TEEN SUICIDE

Chris Coulter

Is Social Media Popularizing Suicide?

Our daughter Maddie tragically took her own life at the tender age of fourteen and forever changed the lives of our family and friends.... Maddie's Mom, our boys and friends have made it a personal mission to tell our story, bring greater awareness to youth mental illness and help create better access for those families currently affected by this troubling disease. With all this attention being paid to this illness, largely promoted through the likes of social media, are we fuelling the fire and putting the idea of suicide in our youths' heads?
Chris Coulter

Wake Up Parents, You Could Lose Your Teen To Suicide

Every parent's worst and unimaginable nightmare is losing their child...On the surface many think how could this intelligent, beautiful, popular teenager take her own life. The reality is life can change in a moment and that decision making can never be reversed. What drives me crazy are the parents that look at Madeline's situation as an anomaly and think that this could never happen to my child... It's an irreversible decision that can shatter your family and alter your life forever.
Design Pics via Getty Images

To Teens In The Darkness: Tomorrow Needs You, We All Need You

For me, when I was seventeen, I stood in our garage and looked around to see which beam would hold my weight. I don't know what stopped me. I've thought of suicide since Rehtaeh's death. Being in love has seen me through. If you're a young person dealing with thoughts of suicide, please know -- tomorrow is worth sticking around for. Tomorrow will be better and this will pass. Tomorrow needs you. Find something to hold on to. A pet. A garden. Wanting to see a movie. Find something to hold onto and know life is worth sticking around for. This will pass. You'll be OK. In your darkest moment, say to yourself, "Not today. Tomorrow needs me. I need to see what it brings." Tomorrow needs you. We all need you.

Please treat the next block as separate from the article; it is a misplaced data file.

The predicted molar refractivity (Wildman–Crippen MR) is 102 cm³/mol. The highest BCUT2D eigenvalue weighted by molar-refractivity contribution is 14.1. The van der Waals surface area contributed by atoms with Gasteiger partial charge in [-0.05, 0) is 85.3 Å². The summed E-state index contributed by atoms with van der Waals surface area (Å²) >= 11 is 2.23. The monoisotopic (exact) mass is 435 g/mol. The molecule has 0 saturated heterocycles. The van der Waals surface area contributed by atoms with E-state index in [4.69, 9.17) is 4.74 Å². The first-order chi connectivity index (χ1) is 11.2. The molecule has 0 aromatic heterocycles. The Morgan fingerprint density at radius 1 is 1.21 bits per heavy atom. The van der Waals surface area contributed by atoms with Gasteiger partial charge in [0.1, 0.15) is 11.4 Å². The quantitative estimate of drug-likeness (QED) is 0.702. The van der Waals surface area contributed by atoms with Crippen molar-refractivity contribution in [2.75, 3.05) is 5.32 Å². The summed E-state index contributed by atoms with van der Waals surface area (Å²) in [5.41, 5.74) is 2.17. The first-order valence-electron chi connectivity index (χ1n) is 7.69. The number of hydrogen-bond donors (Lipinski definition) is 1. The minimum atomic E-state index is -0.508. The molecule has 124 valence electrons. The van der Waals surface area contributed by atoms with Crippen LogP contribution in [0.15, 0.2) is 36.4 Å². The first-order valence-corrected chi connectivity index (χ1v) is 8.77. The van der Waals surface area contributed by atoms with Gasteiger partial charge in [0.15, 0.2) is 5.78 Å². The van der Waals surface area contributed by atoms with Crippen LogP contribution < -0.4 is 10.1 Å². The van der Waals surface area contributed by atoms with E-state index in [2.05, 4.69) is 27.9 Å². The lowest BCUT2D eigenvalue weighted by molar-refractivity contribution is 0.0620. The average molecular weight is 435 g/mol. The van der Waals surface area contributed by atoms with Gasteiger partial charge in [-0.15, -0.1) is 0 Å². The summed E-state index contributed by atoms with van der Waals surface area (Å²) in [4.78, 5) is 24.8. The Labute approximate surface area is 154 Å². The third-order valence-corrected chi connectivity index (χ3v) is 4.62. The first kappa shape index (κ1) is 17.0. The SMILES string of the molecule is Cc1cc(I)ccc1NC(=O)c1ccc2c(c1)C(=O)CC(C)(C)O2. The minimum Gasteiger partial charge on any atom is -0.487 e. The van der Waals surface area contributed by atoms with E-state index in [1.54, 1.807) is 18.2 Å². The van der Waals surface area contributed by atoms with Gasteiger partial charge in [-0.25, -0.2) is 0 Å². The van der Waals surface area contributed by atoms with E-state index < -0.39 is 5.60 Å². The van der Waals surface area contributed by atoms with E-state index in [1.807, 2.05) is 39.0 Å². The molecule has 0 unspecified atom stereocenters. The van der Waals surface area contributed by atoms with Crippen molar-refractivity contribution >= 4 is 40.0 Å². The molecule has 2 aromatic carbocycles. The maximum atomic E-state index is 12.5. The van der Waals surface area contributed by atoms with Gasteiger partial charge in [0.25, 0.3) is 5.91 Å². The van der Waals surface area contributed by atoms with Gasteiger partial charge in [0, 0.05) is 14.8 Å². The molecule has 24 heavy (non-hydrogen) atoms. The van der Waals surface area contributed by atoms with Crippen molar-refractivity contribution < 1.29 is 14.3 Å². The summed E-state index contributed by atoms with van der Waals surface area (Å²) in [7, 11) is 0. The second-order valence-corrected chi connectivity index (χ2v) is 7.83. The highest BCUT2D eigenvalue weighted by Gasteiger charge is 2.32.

Xesai via Getty Images

Losing My Daughter Taught Me The Importance Of Empathy In Mental Health

One of the most common questions that I get asked by youth, parents, teachers and people all over my community is "I have a friend or a family member is suffering or I think there is something wrong but I don't know what to do or how to help." And while we aren't doctors, clinical experts or parents there are things that we as individuals can do that can help. We can most definitely be empathetic to those that may be suffering or we may be worried about.